Question: My boyfriend and I have been saving up to move into a place of our own, but we are having difficulty contacting our new landlord.
We found an apartment listed on Craigslist and sent an email indicating our interest. The landlord responded by telephone and told us that, although he was out of town on business, we were free to stop by and take a look at the apartment. We drove by, decided we loved the place and called him to let him know we wanted to be his tenants.
His attorney shortly thereafter sent us a one-year lease agreement. We signed the lease and paid him first and last month's rent, using an online cash card because the landlord was out of town and he had indicated that an immediate move-in required prompt payment.
Now we are receiving calls from the landlord's attorney saying that we must send additional money as a security deposit before they will transfer the keys to us. Should we send the deposit even though we don't think the lease requires it?
My friend says this might be a rental scam, but the phone calls are coming from a local area code and the landlord is listed as a community college professor on the Internet. How should we proceed?
Answer: You are right to be concerned about a possible rental scam. You should take several immediate steps to investigate.
You can search for this supposed attorney in the state bar association database. If you can locate the name, then you should call the attorney at his or her office and demand that the keys be transferred immediately.
If a security deposit is not part of the signed lease agreement then you would be under no obligation to provide a security deposit. And you should demand that the deposit request be withdrawn. Any reputable attorney would respond to these concerns.
However, if you find that no such name exists in the state bar association database then it is time to begin thinking that someone is committing fraud at your expense. There are several red flags in your narrative.
First, while Craigslist is a widely accepted place to find rental units, it is also a common mechanism for rent scammers. You should always, without exception, meet your prospective landlord or the landlord's agent in person. A landlord who is eager to rent a property can certainly make time to meet prospective tenants.
Second, you mentioned that you drove by and loved the property but also that keys were never made available. It is common for rent scammers to advertise vacant properties and suggest that people drive by to take a look. You should not rent a property without the landlord or agent first granting you access to the interior, which allows you to examine whether the property is suitable and whether the person offering to rent actually has access to the rental unit.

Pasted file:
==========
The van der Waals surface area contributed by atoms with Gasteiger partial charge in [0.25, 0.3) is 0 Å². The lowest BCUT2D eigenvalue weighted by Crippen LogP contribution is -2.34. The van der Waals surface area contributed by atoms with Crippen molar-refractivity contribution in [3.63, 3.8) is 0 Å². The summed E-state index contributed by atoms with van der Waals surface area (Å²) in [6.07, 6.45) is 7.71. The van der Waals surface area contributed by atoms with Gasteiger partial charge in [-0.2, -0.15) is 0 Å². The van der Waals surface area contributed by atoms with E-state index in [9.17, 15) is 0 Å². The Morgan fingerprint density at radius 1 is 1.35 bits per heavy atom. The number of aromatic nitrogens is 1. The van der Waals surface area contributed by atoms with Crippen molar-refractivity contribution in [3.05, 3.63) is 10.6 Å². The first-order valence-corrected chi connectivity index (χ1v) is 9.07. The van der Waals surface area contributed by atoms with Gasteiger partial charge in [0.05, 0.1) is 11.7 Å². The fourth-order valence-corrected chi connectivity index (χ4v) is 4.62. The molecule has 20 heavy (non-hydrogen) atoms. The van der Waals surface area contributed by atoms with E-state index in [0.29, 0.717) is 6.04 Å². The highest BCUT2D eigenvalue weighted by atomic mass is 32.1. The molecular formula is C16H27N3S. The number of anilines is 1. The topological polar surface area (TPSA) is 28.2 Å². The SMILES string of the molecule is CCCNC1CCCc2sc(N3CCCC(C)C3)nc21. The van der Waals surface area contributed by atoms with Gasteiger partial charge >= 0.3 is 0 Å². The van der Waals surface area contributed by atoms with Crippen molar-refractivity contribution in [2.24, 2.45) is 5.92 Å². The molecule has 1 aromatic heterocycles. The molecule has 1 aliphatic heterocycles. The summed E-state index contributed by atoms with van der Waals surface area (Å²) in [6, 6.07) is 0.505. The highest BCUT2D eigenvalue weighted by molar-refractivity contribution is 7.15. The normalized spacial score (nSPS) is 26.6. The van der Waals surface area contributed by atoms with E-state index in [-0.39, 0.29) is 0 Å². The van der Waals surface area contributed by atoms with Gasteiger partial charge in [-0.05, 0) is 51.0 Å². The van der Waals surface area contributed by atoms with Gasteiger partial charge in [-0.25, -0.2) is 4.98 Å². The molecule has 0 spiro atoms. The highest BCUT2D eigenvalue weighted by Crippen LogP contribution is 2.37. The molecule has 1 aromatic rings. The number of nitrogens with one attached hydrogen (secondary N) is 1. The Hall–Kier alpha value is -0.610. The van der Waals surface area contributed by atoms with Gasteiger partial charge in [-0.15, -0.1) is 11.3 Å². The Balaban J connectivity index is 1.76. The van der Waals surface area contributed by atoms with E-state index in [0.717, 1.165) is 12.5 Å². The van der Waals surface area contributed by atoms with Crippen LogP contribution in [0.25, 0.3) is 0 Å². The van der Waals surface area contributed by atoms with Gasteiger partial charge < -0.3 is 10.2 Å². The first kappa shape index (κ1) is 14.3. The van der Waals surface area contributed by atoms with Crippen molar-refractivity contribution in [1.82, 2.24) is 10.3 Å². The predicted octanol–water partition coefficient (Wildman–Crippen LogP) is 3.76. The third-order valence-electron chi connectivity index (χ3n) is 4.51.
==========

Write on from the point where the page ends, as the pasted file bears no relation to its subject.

Third, paying online without ever having met the landlord or ever having been allowed entry to the rental is strongly indicative of a rental scam. There are other payment methods that protect against fraud to different extents.
Finally, the fact that you received a phone call from your local area code does not mean that the call is not actually originating from overseas. Professional fraudsters are adept at using Internet phone protocols to disguise their origin in ways that make them appear to be local residents.
The same is true of an apparently legitimate identity. Scammers might use the name of someone who is deceased or who they know cannot be immediately contacted because they are traveling or unavailable for some other reason.
You would be well advised not to pay the requested security deposit and to contact your local law enforcement agency or the district attorney's office for guidance and assistance. For more information, contact a local fair housing or mediation program, or Project Sentinel at (888) 324-7468, or visit our website at http://www.housing.org.
Van Deursen is director of Dispute Resolution Programs for Project Sentinel, a Bay Area nonprofit. Send questions to email@example.com.